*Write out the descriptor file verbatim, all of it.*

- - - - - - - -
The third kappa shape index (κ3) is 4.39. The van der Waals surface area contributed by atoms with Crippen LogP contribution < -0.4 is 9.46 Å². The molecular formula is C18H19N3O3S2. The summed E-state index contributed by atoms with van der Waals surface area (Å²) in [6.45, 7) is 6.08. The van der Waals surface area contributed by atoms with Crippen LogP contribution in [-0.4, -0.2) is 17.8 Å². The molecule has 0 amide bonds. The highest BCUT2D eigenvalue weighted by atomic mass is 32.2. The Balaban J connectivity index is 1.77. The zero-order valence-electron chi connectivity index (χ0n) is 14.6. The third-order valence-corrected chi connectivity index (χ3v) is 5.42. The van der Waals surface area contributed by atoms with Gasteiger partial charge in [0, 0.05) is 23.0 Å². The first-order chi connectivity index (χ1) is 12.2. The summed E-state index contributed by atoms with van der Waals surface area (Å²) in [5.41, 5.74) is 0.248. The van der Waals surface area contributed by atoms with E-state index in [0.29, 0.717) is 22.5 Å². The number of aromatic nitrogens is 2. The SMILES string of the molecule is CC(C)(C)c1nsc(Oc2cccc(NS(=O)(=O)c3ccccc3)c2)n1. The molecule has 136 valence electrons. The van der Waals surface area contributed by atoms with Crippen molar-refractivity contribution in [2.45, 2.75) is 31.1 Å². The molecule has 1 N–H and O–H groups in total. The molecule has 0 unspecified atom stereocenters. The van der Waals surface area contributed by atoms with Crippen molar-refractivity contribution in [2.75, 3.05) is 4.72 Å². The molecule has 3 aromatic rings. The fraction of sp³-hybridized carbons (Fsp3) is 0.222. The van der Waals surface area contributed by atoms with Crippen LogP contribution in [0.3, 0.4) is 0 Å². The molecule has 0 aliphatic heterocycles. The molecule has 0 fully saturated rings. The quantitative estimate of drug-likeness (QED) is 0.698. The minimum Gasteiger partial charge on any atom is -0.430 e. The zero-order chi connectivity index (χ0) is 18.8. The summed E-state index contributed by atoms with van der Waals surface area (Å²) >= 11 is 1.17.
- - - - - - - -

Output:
The third kappa shape index (κ3) is 4.39. The van der Waals surface area contributed by atoms with Crippen LogP contribution < -0.4 is 9.46 Å². The molecular formula is C18H19N3O3S2. The summed E-state index contributed by atoms with van der Waals surface area (Å²) in [6.45, 7) is 6.08. The van der Waals surface area contributed by atoms with Crippen LogP contribution in [-0.4, -0.2) is 17.8 Å². The molecule has 0 amide bonds. The highest BCUT2D eigenvalue weighted by atomic mass is 32.2. The Balaban J connectivity index is 1.77. The zero-order valence-electron chi connectivity index (χ0n) is 14.6. The third-order valence-corrected chi connectivity index (χ3v) is 5.42. The van der Waals surface area contributed by atoms with Gasteiger partial charge in [0, 0.05) is 23.0 Å². The first-order chi connectivity index (χ1) is 12.2. The summed E-state index contributed by atoms with van der Waals surface area (Å²) in [5.41, 5.74) is 0.248. The van der Waals surface area contributed by atoms with E-state index in [0.29, 0.717) is 22.5 Å². The number of aromatic nitrogens is 2. The SMILES string of the molecule is CC(C)(C)c1nsc(Oc2cccc(NS(=O)(=O)c3ccccc3)c2)n1. The molecule has 136 valence electrons. The van der Waals surface area contributed by atoms with Crippen molar-refractivity contribution in [2.45, 2.75) is 31.1 Å². The molecule has 1 N–H and O–H groups in total. The molecule has 0 unspecified atom stereocenters. The van der Waals surface area contributed by atoms with Crippen molar-refractivity contribution in [2.75, 3.05) is 4.72 Å². The molecule has 3 aromatic rings. The fraction of sp³-hybridized carbons (Fsp3) is 0.222. The van der Waals surface area contributed by atoms with Crippen LogP contribution in [0.3, 0.4) is 0 Å². The molecule has 0 aliphatic heterocycles. The molecule has 0 fully saturated rings. The quantitative estimate of drug-likeness (QED) is 0.698. The minimum Gasteiger partial charge on any atom is -0.430 e. The zero-order chi connectivity index (χ0) is 18.8. The summed E-state index contributed by atoms with van der Waals surface area (Å²) >= 11 is 1.17.